Those with disabilities who need accommodations can also make a request through the hotline or while scheduling their appointment through Othena. Those who are homebound are encouraged to check with their primary care provider first, but if you can’t be accommodated through a traditional healthcare system, call the hotline for assistance.
Also, if you have a community of 50 people who need to be vaccinated, you can register to host your own mobile clinic.
Minors must be accompanied by parent or guardian and provide a picture ID and proof of age.
Six more California counties are urging masks in indoor public spaces amid upticks in coronavirus cases and circulation of the Delta variant.
Ventura County residents can find appointments through the state’s MyTurn website or by calling (833) 422-4255.
Ventura County’s COVID-19 response site also lists county-run and mobile and pop-up clinics with walk-in availability.
Several providers offer free transportation for those in need. You can also request free homebound services by calling the Ventura County Area Agency on Aging at (805) 477-7300 or by emailing email@example.com.
Minors can show parental consent either in person or virtually at the time of the appointment.
L.A. County officials say with COVID-19 cases and hospitalizations growing, they hope reinstituting masking as a social norm will help reduce disease transmission.
Riverside County residents can schedule their appointments through the state’s MyTurn website or through the county to be vaccinated at county-run vaccination sites. You can also call its hotline at (951) 358-5000 Monday through Friday from 8 a.m. to 5 p.m.
For residents who don’t have regular access to transportation, the county has teamed up with United Lab Services in Corona to provide in-home vaccinations. Residents can request an in-home vaccination by calling (833) 422-4255 or through the MyTurn website.
Santa Barbara County
Santa Barbara County residents can make their appointments through the state’s MyTurn website. The county also has several vaccination sites that are accepting walk-ins, no appointment needed. To find a location near you, visit the county’s website.
Local pharmacies and the Vandenberg Air Force Base are also providing COVID-19 vaccines with an appointment. Visit the county’s website to schedule yours.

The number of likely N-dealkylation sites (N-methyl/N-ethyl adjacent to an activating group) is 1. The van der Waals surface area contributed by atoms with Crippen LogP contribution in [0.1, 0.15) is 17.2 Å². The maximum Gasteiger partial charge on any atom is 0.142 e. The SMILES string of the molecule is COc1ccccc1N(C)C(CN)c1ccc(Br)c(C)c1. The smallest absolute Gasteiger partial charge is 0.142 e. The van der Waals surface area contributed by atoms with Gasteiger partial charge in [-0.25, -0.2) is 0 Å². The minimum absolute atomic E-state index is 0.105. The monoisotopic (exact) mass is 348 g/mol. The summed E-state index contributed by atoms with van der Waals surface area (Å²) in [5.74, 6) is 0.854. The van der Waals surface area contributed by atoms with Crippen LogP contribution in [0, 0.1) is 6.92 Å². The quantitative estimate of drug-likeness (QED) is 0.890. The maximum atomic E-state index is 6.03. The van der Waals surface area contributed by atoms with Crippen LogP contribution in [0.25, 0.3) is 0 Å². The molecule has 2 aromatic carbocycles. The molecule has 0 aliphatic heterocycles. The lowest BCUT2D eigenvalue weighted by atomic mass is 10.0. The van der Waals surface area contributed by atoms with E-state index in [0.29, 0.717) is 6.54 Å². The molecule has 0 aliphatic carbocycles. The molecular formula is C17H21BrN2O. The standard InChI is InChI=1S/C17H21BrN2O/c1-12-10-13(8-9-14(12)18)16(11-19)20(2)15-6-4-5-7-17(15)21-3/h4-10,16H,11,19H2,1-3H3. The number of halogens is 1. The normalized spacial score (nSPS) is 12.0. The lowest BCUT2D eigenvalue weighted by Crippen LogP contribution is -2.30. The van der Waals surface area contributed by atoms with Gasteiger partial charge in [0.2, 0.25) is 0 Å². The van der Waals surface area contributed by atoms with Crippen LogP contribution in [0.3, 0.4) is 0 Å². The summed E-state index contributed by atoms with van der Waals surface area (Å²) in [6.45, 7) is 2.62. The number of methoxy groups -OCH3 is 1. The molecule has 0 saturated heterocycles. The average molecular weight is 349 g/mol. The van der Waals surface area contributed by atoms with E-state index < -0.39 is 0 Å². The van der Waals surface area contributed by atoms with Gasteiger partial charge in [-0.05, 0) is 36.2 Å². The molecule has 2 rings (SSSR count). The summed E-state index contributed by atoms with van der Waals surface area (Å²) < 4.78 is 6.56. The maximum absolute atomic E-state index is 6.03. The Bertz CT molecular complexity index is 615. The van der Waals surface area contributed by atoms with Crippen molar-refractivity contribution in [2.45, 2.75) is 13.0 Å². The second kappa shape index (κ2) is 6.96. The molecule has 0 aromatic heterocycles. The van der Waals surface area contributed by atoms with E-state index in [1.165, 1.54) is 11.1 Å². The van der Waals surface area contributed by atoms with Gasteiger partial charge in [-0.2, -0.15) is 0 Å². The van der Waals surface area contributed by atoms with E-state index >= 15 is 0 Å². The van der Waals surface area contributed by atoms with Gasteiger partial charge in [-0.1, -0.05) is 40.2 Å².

Minors are eligible to receive Pfizer vaccines but must have a guardian’s consent. The consenting guardian does not have to be present at the appointment, but is strongly encouraged to be there. Santa Barbara County’s consent form is available in English and Spanish.
San Diego County
San Diego County residents can make their COVID-19 vaccination appointments through the county’s website. Local pharmacies are also providing vaccinations with an appointment. To schedule yours, visit the “other vaccination options” tab on the county’s website.
Because of a decline in demand for the vaccine, the county has begun closing several of its locations. You can also visit Vaccines.gov to find a location nearest you.
Residents who need transportation or who are homebound can receive a free ride to their vaccination appointment through the Metro Transit System or county resources. To receive your free MTS ride, show the driver your vaccination appointment confirmation when boarding. To receive benefits through the county, you can dial 211 or visit its website.
No appointment is necessary for minors if the consenting guardian is with the teen at their vaccination. If no guardian can be present, an appointment must be made. A consent form must be completed either way. San Diego County’s consent form is available in: English, Spanish, Arabic, Chinese, Karen, Korean, Somali, Tagalog and Vietnamese.
Are vaccines safe? When can I get a booster dose? Do I have to wear a mask? We’ve answered hundreds of newsletter readers’ questions. Here’s an archive.
Start your day right
Sign up for Essential California for news, features and recommendations from the L.A. Times and beyond in your inbox six days a week.
You may occasionally receive promotional content from the Los Angeles Times.